Fathers being present during childbirth is a recent phenomenon, increasing in frequency since the 1970s. Much of the research into mental health conditions pre-and post-natally has focused on women. However, more men are witnessing and being a part of labor and delivery. Their responses/support directly influences their partner. So, understanding how they are impacted by birth is becoming increasingly important.1
Much of the current research into men’s mental health associated with childbirth and parenting focuses on Post-Natal Depression. However, increased attention is being paid to experiences of Post-Traumatic Stress Disorder (PTSD). Although the research is still emerging, some statistics indicate that up to 5% of men experience symptoms of PTSD following the birth of their child. This is in comparison to 7% of women who experience similar symptoms and up to 3-4% of women meet the full diagnosis of PTSD.2,3
Delivery Room PTSD in Dads
The percentage of men and women who experience delivery room PTSD symptoms is relatively similar. While it’s important to note that symptoms can be “stand-alone” and do not always equate to a formal diagnosis of any mental health condition, it would indicate that more research into men’s experiences of trauma after the birth of their child is needed.
What is PTSD?
PTSD is a mental health condition that can develop after experiencing or witnessing a traumatic event. Trauma is the emotional, psychological, and physiological residue leftover from a period of heightened stress that arises from experiences of threat, violence (physical, sexual), death, and injury. PTSD can occur from complex and ongoing experiences of trauma or a single incident of trauma. People with PTSD experience a wide range of symptoms, but they can include4 :
- Nightmares, unwanted or intrusive thoughts about the incident, flashbacks
- Feeling emotional and distressed after being reminded of the event
- Experiencing a physical response after being reminded of the vent, things like heart racing, sweating, shallow and fast breathing, shaking, etc
- Avoiding things that might trigger or remind them of the incident
- Changes to thoughts and mood, including; trouble remembering parts of the traumatic event, having negative thoughts about oneself and the world, having a low or negative mood, lack of interest in things they would usually enjoy, feeling isolated
- Increased reactivity and arousal (feeling heightened), including aggression, irritability, risky behaviors, easily startled, hypervigilant, trouble sleeping, or difficulty concentrating
(Please note that this is not an exhaustive list. Diagnosing PTSD can be complicated and should only be done by a trained professional who will assess symptoms against the Diagnostic and Statistical Manual of Mental Disorders 5 (DSM-5), a diagnostic tool.)
“But you’re not the one who gave birth!”
Unfortunately, this may be the response to fathers who express feeling distressed and overwhelmed after witnessing the traumatic birth of their child. Although they didn’t give birth, they have the right to be impacted by the event. Remember, the diagnosis of PTSD, or experiencing symptoms of PTSD, can arise from witnessing a traumatic event.
Even during a “routine” birth, many men report that they felt unsure about their role in labor or helpless at their inability to support their partner who was experiencing pain.5 However, in traumatic births, this lack of control or ability to “help” can be magnified, with some men reporting feeling “alienated” or a spectator, isolated or excluded by the health care staff who were prioritizing the health of partner/child and trying to push down or hide their distress.6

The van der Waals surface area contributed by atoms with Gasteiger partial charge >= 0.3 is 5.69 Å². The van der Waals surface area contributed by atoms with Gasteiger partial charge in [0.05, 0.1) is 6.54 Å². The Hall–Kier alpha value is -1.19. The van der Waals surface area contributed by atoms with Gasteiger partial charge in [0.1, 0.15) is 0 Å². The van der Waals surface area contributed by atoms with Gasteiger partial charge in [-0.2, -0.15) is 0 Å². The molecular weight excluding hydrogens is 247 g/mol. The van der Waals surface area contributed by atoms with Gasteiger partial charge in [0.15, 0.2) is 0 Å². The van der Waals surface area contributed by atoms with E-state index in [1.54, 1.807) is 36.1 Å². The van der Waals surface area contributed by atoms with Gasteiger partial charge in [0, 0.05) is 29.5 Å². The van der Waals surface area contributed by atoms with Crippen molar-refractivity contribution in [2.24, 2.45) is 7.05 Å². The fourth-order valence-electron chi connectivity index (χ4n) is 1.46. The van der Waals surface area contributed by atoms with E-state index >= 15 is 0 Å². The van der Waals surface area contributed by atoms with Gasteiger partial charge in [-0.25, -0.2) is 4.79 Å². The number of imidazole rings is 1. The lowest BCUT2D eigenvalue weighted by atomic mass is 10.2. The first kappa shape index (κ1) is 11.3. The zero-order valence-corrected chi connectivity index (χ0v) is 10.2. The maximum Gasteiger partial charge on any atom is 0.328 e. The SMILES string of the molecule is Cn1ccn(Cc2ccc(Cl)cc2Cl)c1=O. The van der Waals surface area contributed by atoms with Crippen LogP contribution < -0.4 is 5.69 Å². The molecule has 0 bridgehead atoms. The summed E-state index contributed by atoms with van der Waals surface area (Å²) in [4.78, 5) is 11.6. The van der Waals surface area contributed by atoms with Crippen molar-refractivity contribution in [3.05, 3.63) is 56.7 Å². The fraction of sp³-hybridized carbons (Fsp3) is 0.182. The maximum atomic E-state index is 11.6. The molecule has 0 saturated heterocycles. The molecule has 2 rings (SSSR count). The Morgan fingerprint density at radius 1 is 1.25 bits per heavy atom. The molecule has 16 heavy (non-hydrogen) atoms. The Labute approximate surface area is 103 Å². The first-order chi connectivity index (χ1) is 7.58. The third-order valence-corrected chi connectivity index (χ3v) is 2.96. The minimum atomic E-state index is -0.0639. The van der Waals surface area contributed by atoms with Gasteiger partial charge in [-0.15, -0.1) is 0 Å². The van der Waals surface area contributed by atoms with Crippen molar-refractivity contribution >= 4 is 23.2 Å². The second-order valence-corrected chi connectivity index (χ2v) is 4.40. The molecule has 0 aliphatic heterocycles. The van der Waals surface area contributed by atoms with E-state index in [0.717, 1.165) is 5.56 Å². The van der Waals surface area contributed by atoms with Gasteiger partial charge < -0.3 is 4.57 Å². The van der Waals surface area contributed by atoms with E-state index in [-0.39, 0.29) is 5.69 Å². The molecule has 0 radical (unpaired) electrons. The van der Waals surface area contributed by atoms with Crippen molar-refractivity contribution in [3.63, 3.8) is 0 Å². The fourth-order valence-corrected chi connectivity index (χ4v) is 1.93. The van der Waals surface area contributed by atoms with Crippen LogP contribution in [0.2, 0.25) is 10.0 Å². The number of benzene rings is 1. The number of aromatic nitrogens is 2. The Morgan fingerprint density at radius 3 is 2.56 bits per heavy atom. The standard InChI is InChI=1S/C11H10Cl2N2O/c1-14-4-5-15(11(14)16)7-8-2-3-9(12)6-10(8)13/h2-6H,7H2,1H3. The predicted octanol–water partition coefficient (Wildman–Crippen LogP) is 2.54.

As more men enter the labor rooms, they become more exposed to the rollercoaster of childbirth. Even for routine births, it can be distressing to feel alone, unsure of how to help their partner in pain, or feeling like their own worries and stress aren’t important because they aren’t the one birthing. Although the research is still relatively new, it indicates that a traumatic birth can affect men, resulting in delivery room PTSD, just as much as their partners. As one of the primary supports for the mother post-delivery. It is integral that men’s mental health and coping are taken care of (as well as mothers). This will be for their own benefit and the influence this can have on their relationships and the recovery/wellbeing of their partner.
Kiernan K, Smith K. Unmarried parenthood: new insights from the Millennium Cohort Study. Popul Trends. 2003;114:26–33. Retrieved from http://www.ons.gov.uk/ons/rel/population-trends-rd/population-trends/no–114–winter-2003/population-trends.pdf. Accessed 6 Mar 2015.
Alcorn KL, O’Donovan A, Patrick JC, Creedy D, Devilly GJ. A prospective longitudinal study of the prevalence of post-traumatic stress disorder resulting from childbirth events. Psychol Med. 2010;40:1849–59.
Andersen LB, Melvaer LB, Videbech P, Lamont RF, Joergensen JS. Risk factors for developing post-traumatic stress disorder following childbirth: a systematic review. Acta Obstet Gynecol Scand. 2012;91:1261–72. doi:1111/j.1600-0412.2012.01476x.
Diagnostic and Statistical Manual of Mental Disorders: DSM-5. 5th ed., American Psychiatric Association, 2013. DSM-V, doi-org.db29.linccweb.org/10.1176/ appi.books.9780890425596.dsm02.
Premberg A, Carlsson G, Hellstrom A, Berg M. First-time fathers’ experiences of childbirth-A phenomenological study. Midwifery. 2011;27:848–53.
Nicholls K, Ayers S. Childbirth-related post-traumatic stress disorder in couples: a qualitative study. Br J Health Psychol. 2007;21:491–509.
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